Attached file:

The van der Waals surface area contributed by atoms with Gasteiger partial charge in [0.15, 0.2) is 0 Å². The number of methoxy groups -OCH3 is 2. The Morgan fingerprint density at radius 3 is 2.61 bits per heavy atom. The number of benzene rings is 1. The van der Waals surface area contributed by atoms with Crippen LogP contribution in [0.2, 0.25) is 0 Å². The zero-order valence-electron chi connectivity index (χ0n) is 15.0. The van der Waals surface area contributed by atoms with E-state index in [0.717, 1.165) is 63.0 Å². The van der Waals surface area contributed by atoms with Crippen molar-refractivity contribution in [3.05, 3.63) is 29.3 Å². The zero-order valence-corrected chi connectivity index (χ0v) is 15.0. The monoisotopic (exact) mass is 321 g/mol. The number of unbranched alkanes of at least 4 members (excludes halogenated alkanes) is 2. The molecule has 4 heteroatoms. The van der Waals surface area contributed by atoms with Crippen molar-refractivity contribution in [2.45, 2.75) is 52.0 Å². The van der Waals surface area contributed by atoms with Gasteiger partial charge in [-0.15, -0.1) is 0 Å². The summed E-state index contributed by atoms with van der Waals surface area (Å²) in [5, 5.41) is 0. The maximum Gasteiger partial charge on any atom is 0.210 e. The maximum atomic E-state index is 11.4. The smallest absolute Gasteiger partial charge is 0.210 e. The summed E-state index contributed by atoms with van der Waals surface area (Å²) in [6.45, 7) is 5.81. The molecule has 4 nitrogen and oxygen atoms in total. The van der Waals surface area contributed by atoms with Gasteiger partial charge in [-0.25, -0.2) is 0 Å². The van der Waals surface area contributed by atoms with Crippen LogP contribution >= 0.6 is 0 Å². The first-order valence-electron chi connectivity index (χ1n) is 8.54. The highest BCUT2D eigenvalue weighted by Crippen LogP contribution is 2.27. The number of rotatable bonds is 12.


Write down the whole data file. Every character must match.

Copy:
The van der Waals surface area contributed by atoms with Gasteiger partial charge in [0.15, 0.2) is 0 Å². The number of methoxy groups -OCH3 is 2. The Morgan fingerprint density at radius 3 is 2.61 bits per heavy atom. The number of benzene rings is 1. The van der Waals surface area contributed by atoms with Crippen LogP contribution in [0.2, 0.25) is 0 Å². The zero-order valence-electron chi connectivity index (χ0n) is 15.0. The van der Waals surface area contributed by atoms with E-state index in [0.717, 1.165) is 63.0 Å². The van der Waals surface area contributed by atoms with Crippen molar-refractivity contribution in [3.05, 3.63) is 29.3 Å². The zero-order valence-corrected chi connectivity index (χ0v) is 15.0. The monoisotopic (exact) mass is 321 g/mol. The number of unbranched alkanes of at least 4 members (excludes halogenated alkanes) is 2. The molecule has 4 heteroatoms. The van der Waals surface area contributed by atoms with Crippen molar-refractivity contribution in [2.45, 2.75) is 52.0 Å². The van der Waals surface area contributed by atoms with Gasteiger partial charge in [-0.15, -0.1) is 0 Å². The summed E-state index contributed by atoms with van der Waals surface area (Å²) in [5, 5.41) is 0. The maximum Gasteiger partial charge on any atom is 0.210 e. The maximum atomic E-state index is 11.4. The smallest absolute Gasteiger partial charge is 0.210 e. The summed E-state index contributed by atoms with van der Waals surface area (Å²) in [6.45, 7) is 5.81. The molecule has 4 nitrogen and oxygen atoms in total. The van der Waals surface area contributed by atoms with Gasteiger partial charge in [-0.25, -0.2) is 0 Å². The van der Waals surface area contributed by atoms with Crippen LogP contribution >= 0.6 is 0 Å². The first-order valence-electron chi connectivity index (χ1n) is 8.54. The highest BCUT2D eigenvalue weighted by Crippen LogP contribution is 2.27. The number of rotatable bonds is 12.